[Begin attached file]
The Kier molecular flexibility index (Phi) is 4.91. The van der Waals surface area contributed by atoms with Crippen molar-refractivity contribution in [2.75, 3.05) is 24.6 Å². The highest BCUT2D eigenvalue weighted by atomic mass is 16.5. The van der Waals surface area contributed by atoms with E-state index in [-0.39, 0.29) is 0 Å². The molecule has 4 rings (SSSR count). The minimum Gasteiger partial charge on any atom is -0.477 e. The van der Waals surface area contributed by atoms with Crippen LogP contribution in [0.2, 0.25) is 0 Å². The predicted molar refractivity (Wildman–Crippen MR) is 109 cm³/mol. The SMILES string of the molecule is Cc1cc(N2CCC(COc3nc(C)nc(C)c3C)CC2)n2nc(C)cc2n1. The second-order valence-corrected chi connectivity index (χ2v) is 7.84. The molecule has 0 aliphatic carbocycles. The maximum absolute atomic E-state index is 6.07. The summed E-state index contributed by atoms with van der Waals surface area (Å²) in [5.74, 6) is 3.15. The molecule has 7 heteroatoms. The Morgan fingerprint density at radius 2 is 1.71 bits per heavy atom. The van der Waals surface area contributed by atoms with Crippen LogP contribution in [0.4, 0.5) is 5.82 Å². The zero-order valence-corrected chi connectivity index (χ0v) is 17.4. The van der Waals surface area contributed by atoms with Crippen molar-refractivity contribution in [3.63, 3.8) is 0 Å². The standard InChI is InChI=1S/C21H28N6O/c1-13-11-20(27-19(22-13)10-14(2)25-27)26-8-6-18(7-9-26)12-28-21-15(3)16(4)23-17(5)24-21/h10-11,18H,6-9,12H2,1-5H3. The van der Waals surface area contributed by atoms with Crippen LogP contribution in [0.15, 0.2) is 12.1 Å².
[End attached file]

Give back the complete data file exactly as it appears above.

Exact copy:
The Kier molecular flexibility index (Phi) is 4.91. The van der Waals surface area contributed by atoms with Crippen molar-refractivity contribution in [2.75, 3.05) is 24.6 Å². The highest BCUT2D eigenvalue weighted by atomic mass is 16.5. The van der Waals surface area contributed by atoms with E-state index in [-0.39, 0.29) is 0 Å². The molecule has 4 rings (SSSR count). The minimum Gasteiger partial charge on any atom is -0.477 e. The van der Waals surface area contributed by atoms with Crippen LogP contribution in [0.2, 0.25) is 0 Å². The predicted molar refractivity (Wildman–Crippen MR) is 109 cm³/mol. The SMILES string of the molecule is Cc1cc(N2CCC(COc3nc(C)nc(C)c3C)CC2)n2nc(C)cc2n1. The second-order valence-corrected chi connectivity index (χ2v) is 7.84. The molecule has 0 aliphatic carbocycles. The maximum absolute atomic E-state index is 6.07. The summed E-state index contributed by atoms with van der Waals surface area (Å²) in [5.74, 6) is 3.15. The molecule has 7 heteroatoms. The Morgan fingerprint density at radius 2 is 1.71 bits per heavy atom. The van der Waals surface area contributed by atoms with Crippen LogP contribution in [0.4, 0.5) is 5.82 Å². The zero-order valence-corrected chi connectivity index (χ0v) is 17.4. The van der Waals surface area contributed by atoms with Crippen molar-refractivity contribution in [3.63, 3.8) is 0 Å². The standard InChI is InChI=1S/C21H28N6O/c1-13-11-20(27-19(22-13)10-14(2)25-27)26-8-6-18(7-9-26)12-28-21-15(3)16(4)23-17(5)24-21/h10-11,18H,6-9,12H2,1-5H3. The van der Waals surface area contributed by atoms with Crippen LogP contribution in [0.15, 0.2) is 12.1 Å².